Beyond the inventory and picking efficiencies, today's AS/RS can help a company manage one of its bigger expenses—labor. To be precise, an AS/RS can save labor by reducing the operation's reliance on lift trucks and the operators who drive them. A typical crane may do the work of two lift trucks per shift. Lessening the reliance on humans also has some side benefits, such as a reduction in product damage and greater security.
AS/RS can also reduce the need for workers in freezers and other harsh environments. "People do not like to work in freezers and it's often difficult to find people willing to work in that environment," says Dan Labell of Westfalia Technologies. And even if companies can find workers willing to brave the cold, they're likely to pay the price in productivity. Human productivity in an uncomfortable environment like a freezer drops as much as 30 to 60 percent below standard, reports Mike Kotecki of HK Systems. It's far better to allow cranes to operate there and then bring the products out to the worker, who can sit in the relative comfort of the DC.
Automating freezer areas has advantages that go beyond the comfort factor, however. Since an AS/RS requires a relatively small footprint, it can save on energy costs. Some DCs have reported that cooling or providing humidity control for these dense storage areas costs about half as much as climatizing conventional storage systems.
Plenty of choices
Whatever the type of operation, when it comes to installing an AS/RS, today's buyer has a lot of choices in the level of automation. Some customers opt to automate fully, using automated cranes capable of maneuvering in tight quarters to move products in and out. Others take the semiautomatic route, selecting one of the hybrid systems that use aisle-changing cranes controlled by an operator. These systems offer the flexibility to expand as a company grows. "A system like this requires a long planning horizon of five to 10 years," explains Ken Matson of FKI Logistex. Matson advises clients to allow space for additional aisles and cranes that can be added later as demand increases.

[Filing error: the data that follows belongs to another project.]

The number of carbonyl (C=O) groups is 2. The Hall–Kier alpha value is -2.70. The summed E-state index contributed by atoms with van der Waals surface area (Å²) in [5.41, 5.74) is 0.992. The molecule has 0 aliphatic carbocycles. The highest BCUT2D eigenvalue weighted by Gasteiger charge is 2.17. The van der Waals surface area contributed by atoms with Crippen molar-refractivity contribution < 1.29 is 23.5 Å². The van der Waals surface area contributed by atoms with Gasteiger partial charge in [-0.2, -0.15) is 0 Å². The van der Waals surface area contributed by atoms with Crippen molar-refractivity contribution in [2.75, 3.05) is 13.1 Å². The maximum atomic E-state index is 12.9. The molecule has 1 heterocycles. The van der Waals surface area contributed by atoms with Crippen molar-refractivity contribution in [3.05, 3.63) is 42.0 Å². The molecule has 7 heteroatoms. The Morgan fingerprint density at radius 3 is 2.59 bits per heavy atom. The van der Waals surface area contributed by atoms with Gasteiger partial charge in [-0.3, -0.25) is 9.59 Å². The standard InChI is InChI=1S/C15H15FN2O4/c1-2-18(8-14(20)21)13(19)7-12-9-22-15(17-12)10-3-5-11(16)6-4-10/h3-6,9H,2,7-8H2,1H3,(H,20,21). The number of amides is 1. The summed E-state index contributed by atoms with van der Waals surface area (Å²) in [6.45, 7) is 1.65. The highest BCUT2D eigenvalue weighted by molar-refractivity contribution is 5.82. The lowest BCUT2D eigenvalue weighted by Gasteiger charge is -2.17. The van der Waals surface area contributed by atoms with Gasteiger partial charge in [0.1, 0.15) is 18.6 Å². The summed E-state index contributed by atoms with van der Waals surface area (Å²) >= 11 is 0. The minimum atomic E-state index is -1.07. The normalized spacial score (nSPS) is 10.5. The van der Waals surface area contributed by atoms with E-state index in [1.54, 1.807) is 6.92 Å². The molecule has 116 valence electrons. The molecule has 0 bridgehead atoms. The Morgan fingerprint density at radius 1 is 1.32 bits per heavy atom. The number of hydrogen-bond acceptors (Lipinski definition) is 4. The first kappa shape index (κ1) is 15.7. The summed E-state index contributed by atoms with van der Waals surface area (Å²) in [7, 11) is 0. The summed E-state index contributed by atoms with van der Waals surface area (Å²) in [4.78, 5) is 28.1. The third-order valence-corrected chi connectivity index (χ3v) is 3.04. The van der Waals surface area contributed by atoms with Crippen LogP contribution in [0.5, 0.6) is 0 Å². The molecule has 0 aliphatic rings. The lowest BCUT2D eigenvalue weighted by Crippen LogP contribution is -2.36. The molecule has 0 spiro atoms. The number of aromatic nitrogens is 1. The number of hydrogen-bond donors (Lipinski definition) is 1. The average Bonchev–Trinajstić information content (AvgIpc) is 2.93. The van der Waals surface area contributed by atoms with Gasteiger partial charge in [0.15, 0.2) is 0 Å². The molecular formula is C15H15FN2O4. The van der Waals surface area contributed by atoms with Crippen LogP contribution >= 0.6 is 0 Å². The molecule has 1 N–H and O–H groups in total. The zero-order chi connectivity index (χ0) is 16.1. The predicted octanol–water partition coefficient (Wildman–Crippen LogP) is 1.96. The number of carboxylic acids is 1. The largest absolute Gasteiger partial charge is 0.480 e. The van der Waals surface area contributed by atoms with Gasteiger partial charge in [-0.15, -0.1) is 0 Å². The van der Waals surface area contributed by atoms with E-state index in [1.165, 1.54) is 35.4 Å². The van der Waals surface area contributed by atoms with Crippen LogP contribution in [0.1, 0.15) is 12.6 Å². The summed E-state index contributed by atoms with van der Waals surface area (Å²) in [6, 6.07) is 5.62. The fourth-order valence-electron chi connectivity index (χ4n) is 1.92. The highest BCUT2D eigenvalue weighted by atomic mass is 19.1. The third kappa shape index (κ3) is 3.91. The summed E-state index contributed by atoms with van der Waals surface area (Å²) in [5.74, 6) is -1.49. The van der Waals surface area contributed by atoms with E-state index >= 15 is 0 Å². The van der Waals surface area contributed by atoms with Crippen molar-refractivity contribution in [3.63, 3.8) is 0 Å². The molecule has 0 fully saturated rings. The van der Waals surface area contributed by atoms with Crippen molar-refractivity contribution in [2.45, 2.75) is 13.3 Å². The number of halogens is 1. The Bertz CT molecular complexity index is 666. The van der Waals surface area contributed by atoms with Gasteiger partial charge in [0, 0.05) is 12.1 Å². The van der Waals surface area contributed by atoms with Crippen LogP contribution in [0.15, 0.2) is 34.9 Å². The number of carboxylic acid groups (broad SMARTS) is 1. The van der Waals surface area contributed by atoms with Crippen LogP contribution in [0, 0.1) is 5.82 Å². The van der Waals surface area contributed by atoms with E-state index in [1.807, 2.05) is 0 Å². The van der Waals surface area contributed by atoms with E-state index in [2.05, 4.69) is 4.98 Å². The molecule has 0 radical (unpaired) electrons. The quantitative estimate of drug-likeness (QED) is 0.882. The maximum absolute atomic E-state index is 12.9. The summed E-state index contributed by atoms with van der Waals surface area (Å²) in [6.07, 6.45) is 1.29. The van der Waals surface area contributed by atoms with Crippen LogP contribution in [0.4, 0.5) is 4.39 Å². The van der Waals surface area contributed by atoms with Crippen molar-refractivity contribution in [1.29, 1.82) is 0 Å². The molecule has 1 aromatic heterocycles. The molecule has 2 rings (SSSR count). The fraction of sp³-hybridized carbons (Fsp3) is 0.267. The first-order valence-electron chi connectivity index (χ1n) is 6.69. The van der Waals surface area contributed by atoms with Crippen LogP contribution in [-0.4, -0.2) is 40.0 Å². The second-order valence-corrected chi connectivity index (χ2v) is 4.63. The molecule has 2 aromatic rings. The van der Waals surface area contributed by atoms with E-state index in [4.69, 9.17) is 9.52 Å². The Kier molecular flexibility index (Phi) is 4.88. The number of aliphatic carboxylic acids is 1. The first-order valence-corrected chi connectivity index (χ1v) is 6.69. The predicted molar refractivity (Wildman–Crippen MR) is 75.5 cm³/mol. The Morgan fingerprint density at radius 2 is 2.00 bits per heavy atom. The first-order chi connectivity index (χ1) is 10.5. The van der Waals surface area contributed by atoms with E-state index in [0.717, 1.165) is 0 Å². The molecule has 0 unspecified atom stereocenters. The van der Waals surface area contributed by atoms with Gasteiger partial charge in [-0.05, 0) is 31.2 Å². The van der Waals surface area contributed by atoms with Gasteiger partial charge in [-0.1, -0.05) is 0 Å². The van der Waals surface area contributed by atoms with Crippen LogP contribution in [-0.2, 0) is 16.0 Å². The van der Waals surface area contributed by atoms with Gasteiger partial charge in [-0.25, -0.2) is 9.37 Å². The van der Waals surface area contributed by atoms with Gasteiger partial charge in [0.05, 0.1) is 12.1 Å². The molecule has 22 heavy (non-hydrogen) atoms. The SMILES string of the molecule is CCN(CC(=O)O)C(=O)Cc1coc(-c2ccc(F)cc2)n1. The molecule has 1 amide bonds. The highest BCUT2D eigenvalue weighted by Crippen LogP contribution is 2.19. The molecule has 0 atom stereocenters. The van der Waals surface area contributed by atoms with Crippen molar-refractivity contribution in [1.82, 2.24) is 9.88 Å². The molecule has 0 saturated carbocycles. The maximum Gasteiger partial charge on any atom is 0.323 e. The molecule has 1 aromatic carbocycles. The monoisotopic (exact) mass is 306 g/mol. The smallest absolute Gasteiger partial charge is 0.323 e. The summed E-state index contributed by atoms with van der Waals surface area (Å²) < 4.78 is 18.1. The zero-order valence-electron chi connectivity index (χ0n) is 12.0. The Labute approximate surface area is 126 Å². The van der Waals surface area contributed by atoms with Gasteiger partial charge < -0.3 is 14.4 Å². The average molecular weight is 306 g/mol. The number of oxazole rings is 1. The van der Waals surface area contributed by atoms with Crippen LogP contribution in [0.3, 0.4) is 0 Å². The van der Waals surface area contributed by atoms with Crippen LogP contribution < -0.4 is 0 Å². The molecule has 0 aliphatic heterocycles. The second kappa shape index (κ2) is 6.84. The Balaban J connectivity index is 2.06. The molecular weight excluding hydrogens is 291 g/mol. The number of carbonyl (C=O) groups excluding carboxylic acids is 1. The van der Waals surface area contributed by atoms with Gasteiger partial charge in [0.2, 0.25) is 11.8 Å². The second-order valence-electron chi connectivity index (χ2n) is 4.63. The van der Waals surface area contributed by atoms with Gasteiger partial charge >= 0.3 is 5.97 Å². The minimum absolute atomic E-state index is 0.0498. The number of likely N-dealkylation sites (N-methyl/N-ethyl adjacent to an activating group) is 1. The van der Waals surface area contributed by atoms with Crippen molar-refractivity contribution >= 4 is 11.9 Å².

Other hybrid solutions include automated forklifts that work in conventional aisles and racking. These don't require operators and basically function as a combination lift truck and automatic guided vehicle.
Not every new AS/RS project requires major construction. Some existing storage areas can be adapted into AS/RS systems, depending on space and aisle width. "Miniloads are quite easy to retrofit into existing systems," says John Ripple of viastore systems. He says that unit load machines that handle pallets are most efficient where there are high ceilings. For buildings with lower ceilings, it's usually better to simply add a rack-supported AS/RS area.
Although height is a big advantage, that doesn't mean that areas with lower ceilings can't be adapted for use by a smaller system or a hybrid solution. "We prefer a ceiling height of at least 30 feet, but we have worked with less," says Terry Krantz of Witron. "Many people think [their sites] are too small to look at automation, but things are changing. There are some very interesting solutions out there that are smaller, modular and expandable and can work for many companies."
About the Author
David Maloney has been a journalist for more than 35 years and is currently the editorial director for DC Velocity and Supply Chain Quarterly magazines. In this role, he is responsible for the editorial content of both brands of Agile Business Media. Dave joined DC Velocity in April of 2004. Prior to that, he was a senior editor for Modern Materials Handling magazine. Dave also has extensive experience as a broadcast journalist. Before writing for supply chain publications, he was a journalist, television producer and director in Pittsburgh. Dave combines a background of reporting on logistics with his video production experience to bring new opportunities to DC Velocity readers, including web videos highlighting top distribution and logistics facilities, webcasts and other cross-media projects. He continues to live and work in the Pittsburgh area.